Presumption of innocence: a primer for Nova Scotia’s NDP

Back on the last day of June, CBC Radio’s Information Morning program put Justice Minister Ross Landry on the hot seat for the Dexter Government’s embrace of the Civil Forfeiture Act, a right-wing scheme to short-circuit the presumption of innocence. More accurately, the program’s listers put him on the hot seat.

The act lets cops seize property from suspects as long as they can convince a court the assets probably came from criminal activity. No proof needed. Just probability. As a standard of justice, it’s more Queen of Hearts (“First the verdict; then the trial”) than Justice Blackstone  (“Better ten guilty persons escape than that one innocent suffer”).

Callers to the CBC understand the principle, even if the NDP Justice Minister does not.

Caller One: “Is it too difficult for our highly trained police service to obtain a conviction? Maybe it is. It would certainly explain why they’ve had to find an easier way to go, but it doesn’t explain why we are letting them do it.”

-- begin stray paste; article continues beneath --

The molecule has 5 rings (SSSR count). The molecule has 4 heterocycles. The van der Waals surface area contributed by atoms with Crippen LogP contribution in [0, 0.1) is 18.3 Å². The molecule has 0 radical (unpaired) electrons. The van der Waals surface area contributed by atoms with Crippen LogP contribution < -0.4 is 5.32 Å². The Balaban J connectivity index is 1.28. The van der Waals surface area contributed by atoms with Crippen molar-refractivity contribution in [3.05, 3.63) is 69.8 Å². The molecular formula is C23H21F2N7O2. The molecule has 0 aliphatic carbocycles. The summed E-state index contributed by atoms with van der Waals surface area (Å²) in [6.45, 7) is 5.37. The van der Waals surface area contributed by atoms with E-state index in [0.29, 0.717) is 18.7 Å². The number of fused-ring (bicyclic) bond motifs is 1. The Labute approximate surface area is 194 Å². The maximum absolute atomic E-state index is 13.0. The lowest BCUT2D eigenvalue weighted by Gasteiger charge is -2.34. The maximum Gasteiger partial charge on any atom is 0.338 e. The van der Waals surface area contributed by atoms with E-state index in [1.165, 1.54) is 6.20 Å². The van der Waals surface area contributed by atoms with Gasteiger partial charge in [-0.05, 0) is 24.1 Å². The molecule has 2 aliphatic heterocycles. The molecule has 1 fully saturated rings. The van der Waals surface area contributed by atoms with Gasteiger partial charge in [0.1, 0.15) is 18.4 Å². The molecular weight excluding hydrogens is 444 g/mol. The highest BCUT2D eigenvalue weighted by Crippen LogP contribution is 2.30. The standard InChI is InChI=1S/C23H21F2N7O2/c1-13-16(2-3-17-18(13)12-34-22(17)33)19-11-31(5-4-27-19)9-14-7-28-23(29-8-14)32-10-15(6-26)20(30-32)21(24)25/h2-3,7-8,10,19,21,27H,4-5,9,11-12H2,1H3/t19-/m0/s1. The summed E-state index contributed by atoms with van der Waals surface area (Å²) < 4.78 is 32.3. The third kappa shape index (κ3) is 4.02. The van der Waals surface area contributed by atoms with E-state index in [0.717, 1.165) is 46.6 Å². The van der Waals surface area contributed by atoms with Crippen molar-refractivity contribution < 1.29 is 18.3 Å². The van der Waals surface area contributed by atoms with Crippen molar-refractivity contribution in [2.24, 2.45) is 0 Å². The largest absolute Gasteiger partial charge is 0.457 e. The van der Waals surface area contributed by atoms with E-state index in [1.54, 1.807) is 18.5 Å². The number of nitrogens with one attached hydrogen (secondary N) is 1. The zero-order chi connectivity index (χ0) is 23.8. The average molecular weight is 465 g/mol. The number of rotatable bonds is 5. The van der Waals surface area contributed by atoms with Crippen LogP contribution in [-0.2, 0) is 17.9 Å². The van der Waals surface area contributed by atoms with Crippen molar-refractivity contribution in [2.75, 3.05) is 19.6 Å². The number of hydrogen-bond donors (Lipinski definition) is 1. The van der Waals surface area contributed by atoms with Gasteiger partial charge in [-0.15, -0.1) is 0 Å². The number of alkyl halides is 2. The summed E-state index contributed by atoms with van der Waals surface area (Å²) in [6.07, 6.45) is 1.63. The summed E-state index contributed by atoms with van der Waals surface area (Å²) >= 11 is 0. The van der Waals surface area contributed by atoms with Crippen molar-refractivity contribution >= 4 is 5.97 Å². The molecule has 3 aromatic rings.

Caller Two: “This is 1984 guys coming at us here. This is Orwellian beyond a reasonable doubt. Due process. That’s why they fought the bloody wars. Isn’t that why we’re fighting the bloody wars today? This is outrageous.”

Caller Three: “With no due process and no actual determination of guilt, innocent people fall between the cracks. It is an unconscionable travesty of justice that gives police unprecedented powers and will lead to abuses as has been evident in other jurisdictions.”

Caller Four: “It surprises me that we are willing to stand by and watch such corners being cut in our justice system. We should all remember: We could all be next if this type of procedure continues.” Under restrained questioning from host Steve Sutherland, Landry responded with the sort of vapid talking points that are becoming a hallmark of the Dexter administration.

The act is another tool for police to go over criminal assets and go after assets that are the proceeds of unlawful activity.

Well sure it’s another tool — one democratic societies have eschewed for generations. The whole interview is worth a listen:


My question is this: What on earth has happened to Nova Scotia’s NDP? Why wasn’t this malevolent piece of legislation rescinded at the first sitting after their election? Where are Maureen MacDonald, Howard Epstein, Graham Steele? How can they sit quietly while their government tramples on the very principles that brought them into politics?